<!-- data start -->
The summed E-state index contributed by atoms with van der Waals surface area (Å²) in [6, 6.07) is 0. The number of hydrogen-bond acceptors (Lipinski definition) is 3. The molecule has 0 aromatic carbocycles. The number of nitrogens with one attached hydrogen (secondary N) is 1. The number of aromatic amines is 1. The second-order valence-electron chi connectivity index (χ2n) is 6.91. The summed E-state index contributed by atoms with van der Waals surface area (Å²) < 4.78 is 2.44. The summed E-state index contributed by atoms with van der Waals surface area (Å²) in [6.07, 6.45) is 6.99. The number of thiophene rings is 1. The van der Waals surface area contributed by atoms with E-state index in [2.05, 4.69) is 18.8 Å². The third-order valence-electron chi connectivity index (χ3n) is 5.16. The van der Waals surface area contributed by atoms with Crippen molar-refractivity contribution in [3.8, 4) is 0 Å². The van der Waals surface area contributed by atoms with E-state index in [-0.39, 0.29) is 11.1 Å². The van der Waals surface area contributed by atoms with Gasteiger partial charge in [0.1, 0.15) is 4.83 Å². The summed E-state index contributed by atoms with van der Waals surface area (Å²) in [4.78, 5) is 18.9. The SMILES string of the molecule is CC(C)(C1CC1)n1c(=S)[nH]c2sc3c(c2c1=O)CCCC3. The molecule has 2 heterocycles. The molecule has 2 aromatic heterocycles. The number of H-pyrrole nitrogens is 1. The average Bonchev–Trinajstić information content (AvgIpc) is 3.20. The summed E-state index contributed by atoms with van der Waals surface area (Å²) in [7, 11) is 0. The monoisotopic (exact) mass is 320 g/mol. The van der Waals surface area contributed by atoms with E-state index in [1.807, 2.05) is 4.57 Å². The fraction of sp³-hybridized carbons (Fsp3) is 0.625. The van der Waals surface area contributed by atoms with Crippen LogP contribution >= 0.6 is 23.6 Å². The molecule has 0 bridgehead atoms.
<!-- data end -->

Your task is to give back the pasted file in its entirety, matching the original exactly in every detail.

The summed E-state index contributed by atoms with van der Waals surface area (Å²) in [6, 6.07) is 0. The number of hydrogen-bond acceptors (Lipinski definition) is 3. The molecule has 0 aromatic carbocycles. The number of nitrogens with one attached hydrogen (secondary N) is 1. The number of aromatic amines is 1. The second-order valence-electron chi connectivity index (χ2n) is 6.91. The summed E-state index contributed by atoms with van der Waals surface area (Å²) < 4.78 is 2.44. The summed E-state index contributed by atoms with van der Waals surface area (Å²) in [6.07, 6.45) is 6.99. The number of thiophene rings is 1. The van der Waals surface area contributed by atoms with E-state index in [2.05, 4.69) is 18.8 Å². The third-order valence-electron chi connectivity index (χ3n) is 5.16. The van der Waals surface area contributed by atoms with Crippen molar-refractivity contribution in [3.8, 4) is 0 Å². The van der Waals surface area contributed by atoms with E-state index in [-0.39, 0.29) is 11.1 Å². The van der Waals surface area contributed by atoms with Gasteiger partial charge in [0.1, 0.15) is 4.83 Å². The summed E-state index contributed by atoms with van der Waals surface area (Å²) in [4.78, 5) is 18.9. The SMILES string of the molecule is CC(C)(C1CC1)n1c(=S)[nH]c2sc3c(c2c1=O)CCCC3. The molecule has 2 heterocycles. The molecule has 2 aromatic heterocycles. The number of H-pyrrole nitrogens is 1. The average Bonchev–Trinajstić information content (AvgIpc) is 3.20. The summed E-state index contributed by atoms with van der Waals surface area (Å²) in [7, 11) is 0. The monoisotopic (exact) mass is 320 g/mol. The van der Waals surface area contributed by atoms with E-state index in [1.807, 2.05) is 4.57 Å². The fraction of sp³-hybridized carbons (Fsp3) is 0.625. The van der Waals surface area contributed by atoms with Crippen LogP contribution >= 0.6 is 23.6 Å². The molecule has 0 bridgehead atoms.